Permanent URL to this publication: http://dx.doi.org/10.5167/uzh-4014
Waerzeggers, Y; Klein, M; Miletic, H; Himmelreich, U; Li, H; Monfared, P; Herrlinger, U; Hoehn, M; Coenen, H H; Weller, M; Winkeler, A; Jacobs, A H (2008). Multimodal imaging of neural progenitor cell fate in rodents. Molecular Imaging, 7(2):77-91.
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For clinical application of stem cell-based therapies, noninvasive detection of applied stem cells is of high importance. We report on the feasibility of detecting implanted neural progenitor cells (NPCs) noninvasively and follow their fate and functional status by sequential multimodal molecular imaging and reporter gene technology. We investigated C17.2 cells stably expressing herpes simplex virus type 1-thymidine kinase (HSV-1-tk) and green fluorescent protein (gfp) (C17.2-tkIRESgfp = C17.2-TIG) or HSV-1-tk, gfp, and firefly luciferase (luc) (C17.2-lucIREStkgfp = C17.2-LITG) and determined the detection sensitivity of positron emission tomography (PET) and bioluminescence imaging (BLI) for these cells in culture and in vivo in subcutaneous and intracranial glioma models. In addition, PET and BLI were used to further investigate and follow the fate of implanted C17.2-LITG cells in an intracranial glioma model. We show that both imaging modalities are sensitive in detecting reporter gene expressing NPCs; however, PET, by the use of 9-[4-[(18)F]fluoro-3-hydroxymethyl)butyl]guanine ([(18)F]FHBG), detects NPCs only at sites of disrupted blood-brain barrier. Furthermore, both imaging modalities can be used to detect stem cell fate and migration and indicate excessive proliferation and aberrant migration. In conclusion, multimodal imaging can be used for longitudinal noninvasive monitoring of grafted NPCs in rodents.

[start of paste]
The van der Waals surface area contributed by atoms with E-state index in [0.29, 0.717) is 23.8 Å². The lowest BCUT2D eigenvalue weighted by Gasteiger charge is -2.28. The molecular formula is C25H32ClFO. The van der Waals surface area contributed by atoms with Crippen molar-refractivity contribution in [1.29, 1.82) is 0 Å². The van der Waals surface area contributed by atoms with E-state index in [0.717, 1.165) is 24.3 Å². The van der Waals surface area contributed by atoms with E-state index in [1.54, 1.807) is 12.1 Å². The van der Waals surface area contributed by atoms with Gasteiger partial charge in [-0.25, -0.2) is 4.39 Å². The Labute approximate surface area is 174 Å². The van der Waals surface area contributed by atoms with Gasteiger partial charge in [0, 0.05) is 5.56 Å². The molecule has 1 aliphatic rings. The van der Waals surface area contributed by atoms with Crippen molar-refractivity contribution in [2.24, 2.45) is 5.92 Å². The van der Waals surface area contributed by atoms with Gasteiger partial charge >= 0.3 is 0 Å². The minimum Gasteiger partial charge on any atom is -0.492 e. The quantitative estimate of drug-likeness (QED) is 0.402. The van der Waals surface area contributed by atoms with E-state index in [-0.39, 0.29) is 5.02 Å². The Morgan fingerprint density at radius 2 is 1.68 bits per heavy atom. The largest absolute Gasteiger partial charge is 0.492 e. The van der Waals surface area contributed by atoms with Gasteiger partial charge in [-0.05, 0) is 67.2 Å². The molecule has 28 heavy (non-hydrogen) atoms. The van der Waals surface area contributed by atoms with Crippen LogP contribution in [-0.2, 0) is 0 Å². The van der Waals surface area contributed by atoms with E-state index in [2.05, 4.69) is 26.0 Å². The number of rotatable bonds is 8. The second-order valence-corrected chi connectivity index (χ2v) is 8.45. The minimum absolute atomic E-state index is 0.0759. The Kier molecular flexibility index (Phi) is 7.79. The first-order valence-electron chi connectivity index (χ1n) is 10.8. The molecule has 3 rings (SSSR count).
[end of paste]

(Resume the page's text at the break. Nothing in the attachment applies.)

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|Item Type:||Journal Article, refereed, original work|
|Communities & Collections:||04 Faculty of Medicine > University Hospital Zurich > Clinic for Neurology|
|DDC:||610 Medicine & health|
|Deposited On:||21 Nov 2008 13:07|
|Last Modified:||27 Nov 2013 19:15|
|Additional Information:||Copyright: MIT Press|
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